ESB Accountancy asks for easier bookkeeping in Spending Review

ESB Accountancy asks for easier bookkeeping in this week’s Spending Review and Autumn Statement.

ESB Accountancy asks for easier bookkeeping in this week's Spending Review and Autumn StatementSmall businesses need the Chancellor’s support as many will struggle to cope with the adjustments for the National Living Wage, automatic enrolment into pensions and changes to tax on dividends.

ESB Accountancy sees the heavy duties facing businesses and want the Spending Review and Autumn Statement to help alleviate some of the pressures that the Government is placing on small and medium sized businesses.

ESB Accountancy calls on the Chancellor to consider four crucial areas:
•    addressing tax imbalances and rate relief for small businesses;
•    supporting regional growth;
•    investing for the long-term in areas that will boost productivity; and
•    lowering costs for taxpayers and business.

Addressing tax imbalances and business rate relief for small businesses

Recently announced and unexpected changes to dividend taxation are likely to result in many of our members on modest incomes seeing a sharp rise in their tax liabilities. We call on the Government to take steps to ensure that this change does not disproportionately discourage business owners from investing in their business and staff.

We are also concerned about the impending expiry of both retail relief and the temporary doubling of small business rate relief (SBBR) at the end of March 2016. Business rates have a significant impact on small firms and the expiry of these reliefs, on top of the adjustment for the National Living Wage and automatic enrolment into pensions, would considerably increase the cost burdens facing our members. We therefore ask Government to extend rate relief to support the small business community.

Supporting regional growth

As the recovery gathers pace, it is vital that geographic imbalances in the UK’s economic performance are addressed to put the economy on a stable footing for the future.

Development of infrastructure – such as transport and digital services – will be key to generating regional growth. Road, rail and air transport all need long-term investment. For example, the Government must invest in finding a permanent solution to the travel chaos caused by Operation Stack on the M20.

As recent experience shows, this impacts heavily on exporters across the UK. Now that the Airports Commission has recommended expansion at Heathrow, Ministers must also make a swift decision on additional runway capacity in the South East.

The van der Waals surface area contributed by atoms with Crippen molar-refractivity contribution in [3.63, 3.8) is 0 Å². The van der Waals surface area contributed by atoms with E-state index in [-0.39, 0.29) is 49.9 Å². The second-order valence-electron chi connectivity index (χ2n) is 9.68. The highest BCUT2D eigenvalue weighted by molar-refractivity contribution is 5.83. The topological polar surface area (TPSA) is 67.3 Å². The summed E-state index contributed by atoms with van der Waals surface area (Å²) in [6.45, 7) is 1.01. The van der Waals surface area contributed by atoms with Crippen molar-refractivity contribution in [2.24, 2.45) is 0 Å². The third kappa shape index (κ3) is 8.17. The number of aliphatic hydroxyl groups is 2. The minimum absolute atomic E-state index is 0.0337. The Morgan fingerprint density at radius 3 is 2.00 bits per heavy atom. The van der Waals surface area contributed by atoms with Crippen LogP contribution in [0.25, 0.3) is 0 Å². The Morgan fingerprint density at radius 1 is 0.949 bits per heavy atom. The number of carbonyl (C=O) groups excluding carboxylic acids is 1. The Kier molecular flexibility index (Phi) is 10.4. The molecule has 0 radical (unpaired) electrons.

We are supportive of devolving more powers to local areas in England, but calls on the Government to ensure there is fair allocation of resources to the regions, no barriers to investment and trade between areas – and crucially – to allow the voice of small businesses to be heard at a local level.

Investing for the long term to boost productivity

Addressing the UK’s weak underlying productivity performance is critical for the health of the economy. Small businesses should be central to these efforts, given that they account for 48 per cent of private sector employment.

Key areas to focus on should be investing in skills, science and innovation, including commercialising ideas from universities. Tax also plays an important part in driving growth, and we are hugely supportive of tax relief schemes which encourage investment in ambitious start-ups. To provide stability for firms and investors alike, these schemes should be maintained and refined where appropriate.

Finding ways to increase exports should remain a central policy priority. This has been a long-standing challenge for the UK economy.  We have therefore called on the Government to look at ways to encourage a wider number of firms, and in particular new businesses, to think about exporting when they start up.  As well as backing the British Business Bank, the Government should consider what role it might play in that export effort.

Lowering costs for taxpayers and businesses

Small businesses have a key role to play in increasing efficiency for the taxpayer by providing innovative ways of delivering public services.

We welcome the Government’s target to raise small firms’ share of central government procurement to a third, but call for robust monitoring and clear accountability in meeting these targets.

The National Living Wage should also be observed closely, as there is a risk that small suppliers – in sectors such as social care and cleaning – may be priced out of contracts.

With deep cuts expected across departments, we are calling on the Chancellor to provide sufficient funding where economic returns are highest – by investing in infrastructure, flood defence, science and regional growth.

Comments are closed.